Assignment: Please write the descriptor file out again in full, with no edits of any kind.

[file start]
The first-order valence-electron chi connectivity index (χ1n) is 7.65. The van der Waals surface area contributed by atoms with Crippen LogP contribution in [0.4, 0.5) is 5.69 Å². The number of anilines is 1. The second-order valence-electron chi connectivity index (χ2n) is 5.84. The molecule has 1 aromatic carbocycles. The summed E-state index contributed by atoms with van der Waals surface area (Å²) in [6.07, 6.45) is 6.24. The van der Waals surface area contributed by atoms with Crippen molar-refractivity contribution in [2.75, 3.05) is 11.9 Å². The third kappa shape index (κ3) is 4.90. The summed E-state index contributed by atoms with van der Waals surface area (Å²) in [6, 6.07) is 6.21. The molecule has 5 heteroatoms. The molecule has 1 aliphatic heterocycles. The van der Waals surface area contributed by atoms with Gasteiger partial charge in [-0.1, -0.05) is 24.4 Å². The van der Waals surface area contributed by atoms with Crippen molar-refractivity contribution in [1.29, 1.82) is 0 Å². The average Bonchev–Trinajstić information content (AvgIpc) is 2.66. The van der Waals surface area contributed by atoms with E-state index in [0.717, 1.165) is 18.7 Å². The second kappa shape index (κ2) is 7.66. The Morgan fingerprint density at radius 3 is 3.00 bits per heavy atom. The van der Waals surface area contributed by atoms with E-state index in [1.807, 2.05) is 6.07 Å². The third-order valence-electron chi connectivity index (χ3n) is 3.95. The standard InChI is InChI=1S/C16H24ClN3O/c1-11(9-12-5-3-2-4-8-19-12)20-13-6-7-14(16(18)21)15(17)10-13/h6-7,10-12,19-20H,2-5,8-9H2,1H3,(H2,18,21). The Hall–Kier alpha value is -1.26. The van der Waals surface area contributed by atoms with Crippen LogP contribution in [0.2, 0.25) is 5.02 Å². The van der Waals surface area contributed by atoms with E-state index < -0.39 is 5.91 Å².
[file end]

The first-order valence-electron chi connectivity index (χ1n) is 7.65. The van der Waals surface area contributed by atoms with Crippen LogP contribution in [0.4, 0.5) is 5.69 Å². The number of anilines is 1. The second-order valence-electron chi connectivity index (χ2n) is 5.84. The molecule has 1 aromatic carbocycles. The summed E-state index contributed by atoms with van der Waals surface area (Å²) in [6.07, 6.45) is 6.24. The van der Waals surface area contributed by atoms with Crippen molar-refractivity contribution in [2.75, 3.05) is 11.9 Å². The third kappa shape index (κ3) is 4.90. The summed E-state index contributed by atoms with van der Waals surface area (Å²) in [6, 6.07) is 6.21. The molecule has 5 heteroatoms. The molecule has 1 aliphatic heterocycles. The van der Waals surface area contributed by atoms with Gasteiger partial charge in [-0.1, -0.05) is 24.4 Å². The van der Waals surface area contributed by atoms with Crippen molar-refractivity contribution in [1.29, 1.82) is 0 Å². The average Bonchev–Trinajstić information content (AvgIpc) is 2.66. The van der Waals surface area contributed by atoms with E-state index in [0.717, 1.165) is 18.7 Å². The second kappa shape index (κ2) is 7.66. The Morgan fingerprint density at radius 3 is 3.00 bits per heavy atom. The van der Waals surface area contributed by atoms with E-state index in [1.807, 2.05) is 6.07 Å². The third-order valence-electron chi connectivity index (χ3n) is 3.95. The standard InChI is InChI=1S/C16H24ClN3O/c1-11(9-12-5-3-2-4-8-19-12)20-13-6-7-14(16(18)21)15(17)10-13/h6-7,10-12,19-20H,2-5,8-9H2,1H3,(H2,18,21). The Hall–Kier alpha value is -1.26. The van der Waals surface area contributed by atoms with Crippen LogP contribution in [0.2, 0.25) is 5.02 Å². The van der Waals surface area contributed by atoms with E-state index < -0.39 is 5.91 Å².